Pōniuāʻena, the second most distant quasar ever discovered

An artist’s impression of the quasar Pōniuāʻena. Astronomers discovered this, the second most distant quasar ever found, using the international Gemini Observatory and Cerro Tololo Inter-American Observatory (CTIO), Programs of NSF’s NOIRLab. It is the first quasar to receive an indigenous Hawaiian name. In honor of its discovery from Maunakea, a sacred mountain revered in the Hawaiian culture, the quasar J1007+2115 was given the Hawaiian name Pōniuāʻena, meaning “unseen spinning source of creation, surrounded with brilliance” in the Hawaiian language.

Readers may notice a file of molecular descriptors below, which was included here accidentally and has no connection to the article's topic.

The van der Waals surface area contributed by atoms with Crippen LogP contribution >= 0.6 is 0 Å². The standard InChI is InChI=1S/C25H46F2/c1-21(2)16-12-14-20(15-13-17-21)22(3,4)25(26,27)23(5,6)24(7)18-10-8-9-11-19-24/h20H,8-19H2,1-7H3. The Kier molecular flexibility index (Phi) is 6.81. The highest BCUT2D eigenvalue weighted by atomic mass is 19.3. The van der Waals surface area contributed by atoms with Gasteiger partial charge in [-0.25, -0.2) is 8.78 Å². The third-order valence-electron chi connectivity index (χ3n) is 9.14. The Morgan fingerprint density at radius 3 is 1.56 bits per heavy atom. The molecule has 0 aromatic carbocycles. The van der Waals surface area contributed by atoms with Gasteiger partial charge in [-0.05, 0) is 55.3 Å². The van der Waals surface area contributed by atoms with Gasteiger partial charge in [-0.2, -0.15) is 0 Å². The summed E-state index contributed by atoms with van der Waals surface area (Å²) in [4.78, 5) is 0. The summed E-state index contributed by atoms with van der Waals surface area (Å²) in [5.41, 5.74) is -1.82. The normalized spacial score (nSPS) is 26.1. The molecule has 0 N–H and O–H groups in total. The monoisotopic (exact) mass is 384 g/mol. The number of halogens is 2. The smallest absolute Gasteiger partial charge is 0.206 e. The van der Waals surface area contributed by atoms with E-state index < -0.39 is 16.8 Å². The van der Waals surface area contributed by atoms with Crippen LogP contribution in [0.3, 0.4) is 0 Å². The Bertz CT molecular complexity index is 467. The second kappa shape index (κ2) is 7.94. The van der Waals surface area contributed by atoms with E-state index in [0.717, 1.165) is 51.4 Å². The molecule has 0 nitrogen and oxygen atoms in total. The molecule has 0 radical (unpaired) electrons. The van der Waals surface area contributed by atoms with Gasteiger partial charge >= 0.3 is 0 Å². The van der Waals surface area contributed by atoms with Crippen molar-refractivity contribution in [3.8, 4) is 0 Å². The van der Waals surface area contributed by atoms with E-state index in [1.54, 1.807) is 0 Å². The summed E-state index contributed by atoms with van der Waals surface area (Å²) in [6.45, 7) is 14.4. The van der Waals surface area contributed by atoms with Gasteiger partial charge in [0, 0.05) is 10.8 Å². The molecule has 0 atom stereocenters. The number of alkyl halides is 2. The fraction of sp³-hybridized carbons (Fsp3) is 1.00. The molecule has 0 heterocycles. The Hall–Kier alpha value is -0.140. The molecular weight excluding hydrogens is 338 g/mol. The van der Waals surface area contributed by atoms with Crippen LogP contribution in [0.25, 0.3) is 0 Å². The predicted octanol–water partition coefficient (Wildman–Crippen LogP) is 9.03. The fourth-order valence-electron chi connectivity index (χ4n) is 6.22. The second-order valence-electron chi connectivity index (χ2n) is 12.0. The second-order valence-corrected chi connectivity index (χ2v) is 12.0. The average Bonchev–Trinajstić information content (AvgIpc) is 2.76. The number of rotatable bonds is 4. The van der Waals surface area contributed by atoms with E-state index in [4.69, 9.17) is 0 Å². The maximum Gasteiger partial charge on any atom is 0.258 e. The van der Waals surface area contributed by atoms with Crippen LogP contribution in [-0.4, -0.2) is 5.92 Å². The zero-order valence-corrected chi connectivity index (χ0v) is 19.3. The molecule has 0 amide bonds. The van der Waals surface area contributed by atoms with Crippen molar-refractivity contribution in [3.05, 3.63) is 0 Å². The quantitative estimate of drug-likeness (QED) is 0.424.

Credit:

International Gemini Observatory/NOIRLab/NSF/AURA/P. Marenfeld

About the Image

Id:noirlab2015a
Type:Artwork
Release date:June 25, 2020, 6 a.m.
Related releases:noirlab2015
Size:4500 x 4500 px

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